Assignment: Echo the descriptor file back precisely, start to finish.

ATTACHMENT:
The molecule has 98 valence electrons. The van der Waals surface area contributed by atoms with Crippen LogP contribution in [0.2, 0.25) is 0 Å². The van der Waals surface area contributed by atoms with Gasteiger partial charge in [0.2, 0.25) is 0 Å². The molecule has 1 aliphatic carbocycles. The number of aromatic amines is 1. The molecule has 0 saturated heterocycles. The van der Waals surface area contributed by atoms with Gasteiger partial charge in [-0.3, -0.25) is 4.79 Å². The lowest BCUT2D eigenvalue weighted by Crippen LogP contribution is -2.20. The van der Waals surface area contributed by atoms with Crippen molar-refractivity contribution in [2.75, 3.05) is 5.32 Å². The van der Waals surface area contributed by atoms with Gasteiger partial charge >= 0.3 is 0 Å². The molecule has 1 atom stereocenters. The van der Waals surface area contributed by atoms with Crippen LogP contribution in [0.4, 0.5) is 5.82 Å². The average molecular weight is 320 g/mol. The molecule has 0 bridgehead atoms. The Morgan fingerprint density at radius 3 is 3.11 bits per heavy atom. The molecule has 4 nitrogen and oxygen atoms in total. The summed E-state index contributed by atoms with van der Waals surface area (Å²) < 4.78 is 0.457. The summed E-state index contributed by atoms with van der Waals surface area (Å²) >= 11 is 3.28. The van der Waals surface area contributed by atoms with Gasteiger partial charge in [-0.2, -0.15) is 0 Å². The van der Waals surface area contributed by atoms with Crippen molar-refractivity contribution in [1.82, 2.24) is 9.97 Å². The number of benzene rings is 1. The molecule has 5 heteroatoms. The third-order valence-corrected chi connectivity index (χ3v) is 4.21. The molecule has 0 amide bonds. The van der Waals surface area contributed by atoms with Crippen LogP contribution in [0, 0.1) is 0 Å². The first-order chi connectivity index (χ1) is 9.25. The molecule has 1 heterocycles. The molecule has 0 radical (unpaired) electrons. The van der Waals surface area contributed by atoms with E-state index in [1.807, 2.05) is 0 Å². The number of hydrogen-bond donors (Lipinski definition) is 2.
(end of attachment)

The molecule has 98 valence electrons. The van der Waals surface area contributed by atoms with Crippen LogP contribution in [0.2, 0.25) is 0 Å². The van der Waals surface area contributed by atoms with Gasteiger partial charge in [0.2, 0.25) is 0 Å². The molecule has 1 aliphatic carbocycles. The number of aromatic amines is 1. The molecule has 0 saturated heterocycles. The van der Waals surface area contributed by atoms with Gasteiger partial charge in [-0.3, -0.25) is 4.79 Å². The lowest BCUT2D eigenvalue weighted by Crippen LogP contribution is -2.20. The van der Waals surface area contributed by atoms with Crippen molar-refractivity contribution in [2.75, 3.05) is 5.32 Å². The van der Waals surface area contributed by atoms with Gasteiger partial charge >= 0.3 is 0 Å². The molecule has 1 atom stereocenters. The van der Waals surface area contributed by atoms with Crippen LogP contribution in [0.4, 0.5) is 5.82 Å². The average molecular weight is 320 g/mol. The molecule has 0 bridgehead atoms. The Morgan fingerprint density at radius 3 is 3.11 bits per heavy atom. The molecule has 4 nitrogen and oxygen atoms in total. The summed E-state index contributed by atoms with van der Waals surface area (Å²) < 4.78 is 0.457. The summed E-state index contributed by atoms with van der Waals surface area (Å²) >= 11 is 3.28. The van der Waals surface area contributed by atoms with Gasteiger partial charge in [-0.2, -0.15) is 0 Å². The van der Waals surface area contributed by atoms with Crippen molar-refractivity contribution in [1.82, 2.24) is 9.97 Å². The number of benzene rings is 1. The molecule has 5 heteroatoms. The third-order valence-corrected chi connectivity index (χ3v) is 4.21. The molecule has 0 amide bonds. The van der Waals surface area contributed by atoms with Crippen LogP contribution in [0, 0.1) is 0 Å². The first-order chi connectivity index (χ1) is 9.25. The molecule has 1 heterocycles. The molecule has 0 radical (unpaired) electrons. The van der Waals surface area contributed by atoms with E-state index in [1.807, 2.05) is 0 Å². The number of hydrogen-bond donors (Lipinski definition) is 2.